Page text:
You've got underdog Aquaman, and you've also got Mera as a focus in the title. You've mentioned before that you want to do big things with her, so what role does Mera play in "Aquaman?" Is she a dual protagonist; is she a cheerleader for him, telling Aquaman not to listen to what everyone says?
She's a little bit of both, but more of the second protagonist. She really comes in in issue two, and issue six is actually focused squarely on her. I've written her through "Blackest Night," and she really broke out of "Blackest Night" in a lot of ways. I have a lot of fun writing her. I think she helps give Arthur the strength to carry on, but also, she has such a different perspective on everything because of her background and where she comes from and what she wants. Her manipulation of water, her powers, will be explored much deeper than they have been before. She takes a very different stance than Aquaman on something very big in the first arc that causes a little bit of tension between them, but, I think, in a good way, it's a healthy debate. But yeah, Mera will be a very, very strong character. She'll eventually be with the Justice League, too. I consider her one of the strongest female heroes DC has. I just loved that she could hold her own in "Blackest Night" and people really loved her for it. I've always liked the character.
What "Aquaman" run or creative team made you fall in love with Aquaman and Mera and Aquaman's world?
Peter David got me to love Aquaman. I think Peter David did, next to the creator, bar none, the best take on Aquaman. I'm a huge fan of his stuff. We're going in a very, very different direction than he did, because he already did that direction. But he really got me into Aquaman.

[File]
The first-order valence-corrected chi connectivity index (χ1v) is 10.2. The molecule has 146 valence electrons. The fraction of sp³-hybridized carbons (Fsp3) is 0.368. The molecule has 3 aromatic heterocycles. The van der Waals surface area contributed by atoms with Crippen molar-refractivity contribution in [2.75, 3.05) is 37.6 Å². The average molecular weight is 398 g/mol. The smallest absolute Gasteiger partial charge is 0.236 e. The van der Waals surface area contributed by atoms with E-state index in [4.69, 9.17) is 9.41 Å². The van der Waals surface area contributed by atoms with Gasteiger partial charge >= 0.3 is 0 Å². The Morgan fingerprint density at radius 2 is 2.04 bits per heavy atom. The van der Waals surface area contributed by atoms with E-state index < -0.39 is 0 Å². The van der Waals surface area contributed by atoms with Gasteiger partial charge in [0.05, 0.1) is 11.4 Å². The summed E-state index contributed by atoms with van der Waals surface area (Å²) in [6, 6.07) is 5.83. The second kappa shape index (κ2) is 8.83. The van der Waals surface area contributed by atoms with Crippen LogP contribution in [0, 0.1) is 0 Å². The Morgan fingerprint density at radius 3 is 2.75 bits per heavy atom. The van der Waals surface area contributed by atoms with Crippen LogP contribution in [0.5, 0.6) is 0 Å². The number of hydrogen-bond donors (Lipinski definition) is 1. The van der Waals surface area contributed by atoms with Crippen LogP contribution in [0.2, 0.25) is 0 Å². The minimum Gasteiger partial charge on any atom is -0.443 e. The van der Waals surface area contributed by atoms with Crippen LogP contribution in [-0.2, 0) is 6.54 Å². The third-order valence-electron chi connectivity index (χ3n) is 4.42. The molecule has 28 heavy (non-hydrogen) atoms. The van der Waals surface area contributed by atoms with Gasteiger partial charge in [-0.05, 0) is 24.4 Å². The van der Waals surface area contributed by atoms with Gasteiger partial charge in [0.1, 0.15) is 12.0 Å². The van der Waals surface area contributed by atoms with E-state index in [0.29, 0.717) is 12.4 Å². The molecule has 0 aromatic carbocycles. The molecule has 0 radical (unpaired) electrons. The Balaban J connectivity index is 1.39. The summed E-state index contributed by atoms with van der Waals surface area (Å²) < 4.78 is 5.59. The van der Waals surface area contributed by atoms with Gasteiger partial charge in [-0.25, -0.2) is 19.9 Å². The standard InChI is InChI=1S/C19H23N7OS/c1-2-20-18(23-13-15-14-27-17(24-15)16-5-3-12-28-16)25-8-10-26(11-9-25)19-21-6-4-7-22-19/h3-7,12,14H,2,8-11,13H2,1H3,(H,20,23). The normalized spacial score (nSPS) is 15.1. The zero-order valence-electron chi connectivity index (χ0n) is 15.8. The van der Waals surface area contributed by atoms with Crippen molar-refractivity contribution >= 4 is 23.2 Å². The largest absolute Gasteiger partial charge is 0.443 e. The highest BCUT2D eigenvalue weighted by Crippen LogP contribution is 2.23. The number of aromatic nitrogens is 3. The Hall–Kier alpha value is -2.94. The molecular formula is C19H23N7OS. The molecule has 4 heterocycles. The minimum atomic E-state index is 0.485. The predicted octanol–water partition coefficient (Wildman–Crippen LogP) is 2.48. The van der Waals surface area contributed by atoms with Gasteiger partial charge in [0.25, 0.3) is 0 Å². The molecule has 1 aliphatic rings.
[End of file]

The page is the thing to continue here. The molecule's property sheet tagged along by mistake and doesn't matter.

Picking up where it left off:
As far as Mera goes, I don't quite know what got me into Mera. I just love the idea of a really strict queen, kind of like the queen in "300." She was a really strong, kick-ass character, and I was like, "That's Mera." To me, that's the power Mera has and the strength Mera has. Coming from a different underwater society than Aquaman made her even more intriguing.
At the end of "Brightest Day," we had the revelations that Mera is from another dimension known as Xebel and Jackson Hyde, the new Aqualad introduced to the DCU in "Brightest Day," spent time in Xebel. There were also hints that Xebel might have dealings with Atlantis. Is this something that you're going to explore more fully, either in this first arc or as the series goes on?
Eventually we'll probably get there. There's a lot of stories ahead of that one, though. We're going to be introducing a lot of new stuff, a lot of new villains, new big supporting characters -- there's one in issue three that will be a little bit mysterious, [who's background] we'll unravel throughout the series as it goes. We will get to the underwater adventures of Atlantis and Xebel eventually, but not right away.
From the solicitation information we have, the first of the new threats are the Trench creatures, which sort of look like anglerfish from hell. What can you tell us about the Trench and those creatures coming out of it?
They're anglerfish from hell! You're exactly right. By the end of issue one, you'll know exactly what they want and what they're all about. You won't know where they're from or why they are there, but that's kind of what the first arc is all about. I wanted to do something that was a little bit more of a reflection -- I don't want to spoil anything, but this won't make sense until the arc is done. It's a weird strange reflection on Aquaman and Mera. It's pretty horrific. One thing leads to another in the storyline when we explore who the Trench, and what they want and why and what they've done over the centuries. I wanted to create something brand new for Aquaman. He has a couple great villains, but we're really hoping to push new stuff in the book. The Trench are very different from any other antagonist in the DC Universe. There's nothing else quite like the Trench.